TOPEKA, Kan. (AP) — Legislators and advocates in Kansas pushing to expand the state's health coverage for the poor to thousands of adults are buoyed by the failure of Republicans in Washington to repeal former President Barack Obama's signature health care law.
The GOP-controlled Kansas Legislature already was more receptive this year to expanding the state's Medicaid program, thanks to elections last year that put more moderates and liberals in office. The state Senate gave an expansion bill first-round approval Monday, 25-13, and planned to take a final vote Tuesday to determine whether it goes to conservative Republican Gov. Sam Brownback.
Obama's Affordable Care Act encouraged states to increase the number of people eligible for Medicaid by promising to pay most of the costs. Some states where Republicans hold power had been reluctant to do so, but 31 states, including some led by GOP governors, have expanded Medicaid. Other states now pursuing expansion include Maine, North Carolina and Virginia.
The effort in Kansas could prove largely symbolic because Republican legislators remain deeply divided and Brownback is a longstanding critic of health care policies championed by Obama, a Democrat. Yet supporters have scored a significant gain by getting a bill so close to passage. Uncertainty about what Congress would do represented a major obstacle.
"That was the most reasonable argument they had against it, and it's gone," said Davis Hammet, the president of the progressive Kansas coalition Loud Light, which supports expanding Medicaid.
Kansas' Medicaid program covers about 377,000 poor, disabled and elderly residents, but poor adults under 65 who aren't disabled and don't have children are not eligible. The bill before the state Senate would expand coverage to up to 180,000 of those adults. It passed the House with a bipartisan majority last month.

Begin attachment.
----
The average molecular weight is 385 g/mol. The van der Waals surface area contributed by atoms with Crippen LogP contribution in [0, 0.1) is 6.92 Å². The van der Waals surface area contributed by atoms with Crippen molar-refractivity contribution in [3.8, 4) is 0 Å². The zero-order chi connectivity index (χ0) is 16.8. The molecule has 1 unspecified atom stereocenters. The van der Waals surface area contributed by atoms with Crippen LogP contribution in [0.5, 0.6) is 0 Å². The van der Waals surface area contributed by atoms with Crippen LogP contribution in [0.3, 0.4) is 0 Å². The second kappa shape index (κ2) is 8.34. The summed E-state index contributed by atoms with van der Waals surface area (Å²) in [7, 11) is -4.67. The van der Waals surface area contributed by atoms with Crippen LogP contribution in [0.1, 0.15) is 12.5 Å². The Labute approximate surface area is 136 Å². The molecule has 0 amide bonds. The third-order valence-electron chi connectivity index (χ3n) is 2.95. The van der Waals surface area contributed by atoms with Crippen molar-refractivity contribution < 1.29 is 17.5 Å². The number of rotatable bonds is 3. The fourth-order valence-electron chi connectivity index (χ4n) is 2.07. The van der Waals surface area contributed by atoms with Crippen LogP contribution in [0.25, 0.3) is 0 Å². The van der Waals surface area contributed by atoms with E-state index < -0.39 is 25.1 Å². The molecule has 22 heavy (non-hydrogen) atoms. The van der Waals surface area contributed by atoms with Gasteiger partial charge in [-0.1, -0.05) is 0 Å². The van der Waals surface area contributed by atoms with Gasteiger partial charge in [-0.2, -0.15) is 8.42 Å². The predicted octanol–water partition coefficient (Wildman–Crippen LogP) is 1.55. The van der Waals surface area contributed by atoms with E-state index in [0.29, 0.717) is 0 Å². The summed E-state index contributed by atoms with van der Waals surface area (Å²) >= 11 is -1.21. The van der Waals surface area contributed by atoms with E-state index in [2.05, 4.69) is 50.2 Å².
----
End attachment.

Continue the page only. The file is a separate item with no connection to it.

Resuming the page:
The bill makes some concessions to critics. It would require the state to refer new Medicaid participants who aren't working to job-training programs, and adults must live in Kansas for at least a year to be eligible for the expanded coverage.
Brownback has stopped short of saying he would veto the measure, but in a letter with other GOP governors to congressional leaders last week, he said expanding Medicaid under Obama's policies moved the program away from its "core mission" of helping the truly vulnerable. Brownback spokeswoman Melika Willoughby said in an email Monday that it would be irresponsible to "expand ObamaCare when the program is in a death spiral."
Some Republican lawmakers still argue that the climate in Washington on health care remains uncertain. GOP legislators have long argued that Congress can't be counted on to keep long-term promises to fund most of the expansion, and the Republican legislation to replace the 2010 Affordable Care Act had a provision that would have blocked an expansion in Kansas.
"We'd be entering into a contract with an unreliable partner," said state Senate President Susan Wagle, a Wichita Republican.
In other states looking at Medicaid expansions, Democratic governors in North Carolina and Virginia are pursuing plans despite opposition from their Republican legislatures. In Maine, a ballot initiative will put the issue to voters in November.
Kansas lawmakers have faced pressure from hospitals and advocates for the poor. Voters last year ousted two dozen of Brownback's conservative allies from the Legislature, giving Democrats and GOP moderates the clout to at least force a debate.
Associated Press writer Allison Kite contributed to this report.
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